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Racial Violence and Stress in U.S. Higher Education

  • By: William A. Smith, Rodalyn David & Glory Shekinah Stanton
  • In: The SAGE Encyclopedia of Higher Education
  • Edited by: Miriam E. David & Marilyn J. Amey
  • Subject:General Education, Higher Education (general)

Racism is increasingly seen by scholars not simply as a form of oppression but as a form of violence. This form of violence can be perpetrated against People of Color through overt (visible or blatant) or covert (invisible or hidden) mechanisms, all of which produce stress. All people deal with stressful life events, which one might argue is unavoidable and an expected part of the human experience. However, certain racial and ethnic groups in the United States—in particular, African Americans, Asian Americans, Latinx, Native Americans, and U.S. Pacific Islanders—are discriminated against, exploited, terrorized, and disadvantaged by racial group oppression, systemic racism, social stigma, and stereotypes. This entry discusses these mechanisms and their effects.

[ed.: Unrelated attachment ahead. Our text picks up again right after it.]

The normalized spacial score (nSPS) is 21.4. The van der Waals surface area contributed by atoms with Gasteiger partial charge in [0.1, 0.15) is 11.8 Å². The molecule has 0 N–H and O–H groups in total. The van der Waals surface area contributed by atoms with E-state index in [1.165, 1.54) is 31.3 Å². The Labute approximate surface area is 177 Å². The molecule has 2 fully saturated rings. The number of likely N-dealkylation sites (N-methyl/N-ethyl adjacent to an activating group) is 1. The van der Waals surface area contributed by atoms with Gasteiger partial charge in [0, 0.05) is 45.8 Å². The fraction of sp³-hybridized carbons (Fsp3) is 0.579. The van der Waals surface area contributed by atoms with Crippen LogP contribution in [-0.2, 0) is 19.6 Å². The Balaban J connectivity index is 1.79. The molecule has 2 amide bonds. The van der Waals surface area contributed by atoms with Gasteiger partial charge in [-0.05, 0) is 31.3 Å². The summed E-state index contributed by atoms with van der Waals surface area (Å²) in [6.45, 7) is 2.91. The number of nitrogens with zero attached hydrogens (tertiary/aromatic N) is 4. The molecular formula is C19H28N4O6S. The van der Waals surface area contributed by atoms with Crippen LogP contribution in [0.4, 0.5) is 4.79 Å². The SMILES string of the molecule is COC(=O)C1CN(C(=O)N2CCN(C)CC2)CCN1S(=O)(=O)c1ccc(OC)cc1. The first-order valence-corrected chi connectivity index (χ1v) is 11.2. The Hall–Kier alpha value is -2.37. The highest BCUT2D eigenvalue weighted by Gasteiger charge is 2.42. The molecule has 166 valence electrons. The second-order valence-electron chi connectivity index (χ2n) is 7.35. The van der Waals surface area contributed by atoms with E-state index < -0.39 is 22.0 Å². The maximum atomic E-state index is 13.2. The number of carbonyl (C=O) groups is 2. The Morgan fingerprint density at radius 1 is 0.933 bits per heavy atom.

Racial Microaggressions and Macroaggressions

The phenomena gaining more attention in recent years at historically ...

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